Texas tortoise task force: Collaborative networks to increase surveillance of disease in tortoises




Tleimat, Jacquelyn
McCracken, Shawn

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Texas tortoises are the only North American tortoise not receiving federal protection and due to life history traits of low fecundity and limited dispersal they are particularly susceptible to anthropogenically-mediated decline, such as the oil and gas exploration throughout their range. Not only do these disturbances fragment the habitat of the Texas tortoise and restrict their range, but they may also suppress immune function increasing their susceptibility to disease. Upper respiratory tract disease (URTD) has been detected in all desert tortoise species and may cause morbidity and mortality in infected individuals. However, there is limited data on the presence of URTD in Texas tortoises and whether anthropogenic stressors or biological factors influence disease dynamics, hindering development of informed management strategies and actions. Therefore, we propose to 1) test for presence of URTD casual agents across the range of the Texas tortoise in the U.S.A. and 2) assess whether tortoises are more susceptible to URTD based on biological characteristics and anthropogenic stressors. To ensure our survey efforts are as widely representative as possible, we have established a network of biologists and citizen scientists to aid in our efforts. We have created an outreach and communication system with protocols for submitting observation data and assistance with obtaining biological samples. We will collect blood samples from Texas tortoises and send plasma samples to test for both URTD causal agents (Mycoplasma agasizzi and M. testudineum). We will further collect geographic variables, such as distances to oil/gas operations and distances to road, biological data (age, sex, size, any clinical URTD signs) to understand if certain anthropogenic stressors increase the prevalence of URTD. This knowledge will aid in relocation efforts of Texas tortoises in proximity to oil/gas operations and increase our understanding of disease prevalence in the species.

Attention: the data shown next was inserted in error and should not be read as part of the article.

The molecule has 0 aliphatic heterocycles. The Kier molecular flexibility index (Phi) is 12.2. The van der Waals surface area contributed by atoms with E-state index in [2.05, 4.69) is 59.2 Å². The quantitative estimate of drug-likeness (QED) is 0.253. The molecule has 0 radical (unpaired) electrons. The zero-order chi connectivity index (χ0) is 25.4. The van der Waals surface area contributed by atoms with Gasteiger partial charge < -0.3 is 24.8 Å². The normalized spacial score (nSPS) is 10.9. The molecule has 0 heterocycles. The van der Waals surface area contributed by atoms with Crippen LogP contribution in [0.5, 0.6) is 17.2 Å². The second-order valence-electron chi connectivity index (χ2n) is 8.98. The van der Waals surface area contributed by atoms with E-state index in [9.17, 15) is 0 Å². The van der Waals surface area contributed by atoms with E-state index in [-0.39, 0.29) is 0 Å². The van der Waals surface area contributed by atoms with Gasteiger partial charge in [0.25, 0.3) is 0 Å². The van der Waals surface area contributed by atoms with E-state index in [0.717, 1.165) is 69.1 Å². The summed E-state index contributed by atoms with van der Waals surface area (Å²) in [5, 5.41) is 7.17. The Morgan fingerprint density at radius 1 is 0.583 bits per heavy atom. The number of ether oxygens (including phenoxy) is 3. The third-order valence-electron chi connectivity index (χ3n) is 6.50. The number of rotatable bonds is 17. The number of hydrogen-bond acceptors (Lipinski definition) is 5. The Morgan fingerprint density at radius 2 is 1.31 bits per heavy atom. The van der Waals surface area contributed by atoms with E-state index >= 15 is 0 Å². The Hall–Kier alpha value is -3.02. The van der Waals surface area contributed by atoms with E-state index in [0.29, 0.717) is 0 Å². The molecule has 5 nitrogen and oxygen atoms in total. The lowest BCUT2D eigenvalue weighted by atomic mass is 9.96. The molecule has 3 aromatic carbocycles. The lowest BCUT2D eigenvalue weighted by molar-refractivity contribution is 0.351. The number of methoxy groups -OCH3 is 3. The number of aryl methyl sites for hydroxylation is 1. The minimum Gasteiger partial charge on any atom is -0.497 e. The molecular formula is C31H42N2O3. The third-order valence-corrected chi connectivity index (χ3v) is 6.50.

testudines, disease ecology, mycoplasmosis, gopherus berlandieri



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